22. November 2021

Inner Calm Increases Reading Pleasure

Reading in a state of flow.

Researchers from the MPI for Empirical Aesthetics have shown that a reader’s state of mind can influence reading pleasure. (Picture: MPI for Empirical Aesthetics)

“There is strength in serenity,” goes the old saying. But the idea that our state of mind can influence the pleasure we take in reading, is new information. Now, research on the matter, conducted by scientists at the Max Planck Institute for Empirical Aesthetics in Frankfurt/Main, Germany, has just been published as an open-access article in the journal Reading Research Quarterly.

For their study, the researchers used different translations of Homer’s Odyssey. The 84 study participants were each assigned one of three different versions of the same chapter to read, with the versions characterized by different levels of stylistic difficulty: low, intermediate, or high.

The participants’ heart rates were measured before and while they read. After they finished reading, they were questioned about their experience of flow. Flow, a concept from the field of psychology, is generally defined as the positive state of mind one experiences when completely immersed in an activity. New research has shown that the experience of flow also plays a role in the activity of reading and coincides with increased reading pleasure. As first author Birte Thissen explains:

“Understanding flow experiences in challenging situations, whether they involve reading or other activities, is an important goal for our research. Such situations after all are often associated with learning. And flow experiences motivate us to engage with learning opportunities.”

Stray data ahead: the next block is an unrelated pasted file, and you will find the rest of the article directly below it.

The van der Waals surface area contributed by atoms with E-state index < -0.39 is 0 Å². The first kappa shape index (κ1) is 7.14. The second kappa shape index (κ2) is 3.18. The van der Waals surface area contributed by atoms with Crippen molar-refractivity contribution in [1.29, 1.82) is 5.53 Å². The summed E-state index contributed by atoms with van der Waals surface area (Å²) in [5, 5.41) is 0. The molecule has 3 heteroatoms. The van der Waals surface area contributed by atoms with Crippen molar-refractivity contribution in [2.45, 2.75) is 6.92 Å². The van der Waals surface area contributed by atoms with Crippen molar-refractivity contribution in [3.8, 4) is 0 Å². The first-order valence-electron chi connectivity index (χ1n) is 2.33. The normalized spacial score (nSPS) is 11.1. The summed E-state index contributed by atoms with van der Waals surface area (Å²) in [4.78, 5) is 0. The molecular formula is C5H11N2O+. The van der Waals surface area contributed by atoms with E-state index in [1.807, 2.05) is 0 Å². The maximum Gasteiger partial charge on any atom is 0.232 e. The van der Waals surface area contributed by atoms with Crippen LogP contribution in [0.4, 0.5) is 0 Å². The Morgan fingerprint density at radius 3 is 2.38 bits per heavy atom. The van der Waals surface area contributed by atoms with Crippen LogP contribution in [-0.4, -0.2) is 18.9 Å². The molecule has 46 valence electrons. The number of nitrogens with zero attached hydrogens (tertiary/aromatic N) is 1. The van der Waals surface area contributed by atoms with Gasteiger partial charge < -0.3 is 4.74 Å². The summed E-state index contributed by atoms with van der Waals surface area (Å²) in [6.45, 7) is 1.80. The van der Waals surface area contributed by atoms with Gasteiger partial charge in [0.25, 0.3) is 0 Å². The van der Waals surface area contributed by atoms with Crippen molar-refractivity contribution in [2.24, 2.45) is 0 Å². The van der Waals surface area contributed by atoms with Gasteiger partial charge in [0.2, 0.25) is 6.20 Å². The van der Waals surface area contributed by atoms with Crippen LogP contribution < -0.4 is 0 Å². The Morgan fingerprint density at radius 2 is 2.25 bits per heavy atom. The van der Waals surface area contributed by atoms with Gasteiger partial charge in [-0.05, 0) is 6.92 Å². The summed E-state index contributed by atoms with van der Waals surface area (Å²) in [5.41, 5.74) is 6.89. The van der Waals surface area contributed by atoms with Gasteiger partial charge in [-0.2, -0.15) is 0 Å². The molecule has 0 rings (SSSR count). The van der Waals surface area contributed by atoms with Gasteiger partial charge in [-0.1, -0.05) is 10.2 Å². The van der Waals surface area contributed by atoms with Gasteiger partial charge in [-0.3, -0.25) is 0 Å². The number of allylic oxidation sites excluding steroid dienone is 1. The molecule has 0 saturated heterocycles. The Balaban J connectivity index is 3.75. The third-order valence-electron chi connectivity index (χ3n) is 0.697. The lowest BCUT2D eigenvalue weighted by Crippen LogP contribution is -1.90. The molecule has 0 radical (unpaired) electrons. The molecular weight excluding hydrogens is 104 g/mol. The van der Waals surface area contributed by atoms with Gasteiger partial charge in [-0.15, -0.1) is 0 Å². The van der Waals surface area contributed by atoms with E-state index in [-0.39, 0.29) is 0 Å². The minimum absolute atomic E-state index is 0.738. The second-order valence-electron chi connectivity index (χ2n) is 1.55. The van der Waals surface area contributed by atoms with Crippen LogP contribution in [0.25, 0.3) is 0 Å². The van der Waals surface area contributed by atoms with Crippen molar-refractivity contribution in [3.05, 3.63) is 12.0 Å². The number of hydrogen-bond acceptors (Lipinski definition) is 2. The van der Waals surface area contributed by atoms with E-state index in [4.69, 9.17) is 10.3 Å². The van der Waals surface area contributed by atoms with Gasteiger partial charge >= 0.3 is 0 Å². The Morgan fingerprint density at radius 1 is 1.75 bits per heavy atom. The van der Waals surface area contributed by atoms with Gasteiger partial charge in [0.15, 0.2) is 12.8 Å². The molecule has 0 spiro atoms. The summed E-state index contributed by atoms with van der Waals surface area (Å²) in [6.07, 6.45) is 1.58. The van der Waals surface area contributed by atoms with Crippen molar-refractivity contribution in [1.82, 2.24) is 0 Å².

The researchers found no indication that flow during reading affects cardiovascular activity, but they did discover a converse relationship: The heart rate prior to reading has an effect on the state of flow during reading. Readers who had a low heart rate and high heart rate variability experienced comparatively greater flow while reading the texts of intermediate and high difficulty.

Such a cardiovascular activation pattern indicates a state of inner calm and increased receptivity. Readers who demonstrated it were better equipped to engage higher-level cognitive challenges while experiencing flow – along with the reading pleasure it coincides with.  


Original Publication:
Thissen, B. A., Schlotz, W., Abel, C., Scharinger, M., Frieler, K., Merrill, J., Haider, T., & Menninghaus, W. (2021). At the Heart of Optimal Reading Experiences: Cardiovascular Activity and Flow Experiences in Fiction Reading. Reading Research Quarterly. Advance online publication. doi:10.1002/rrq.448

Birte Thissen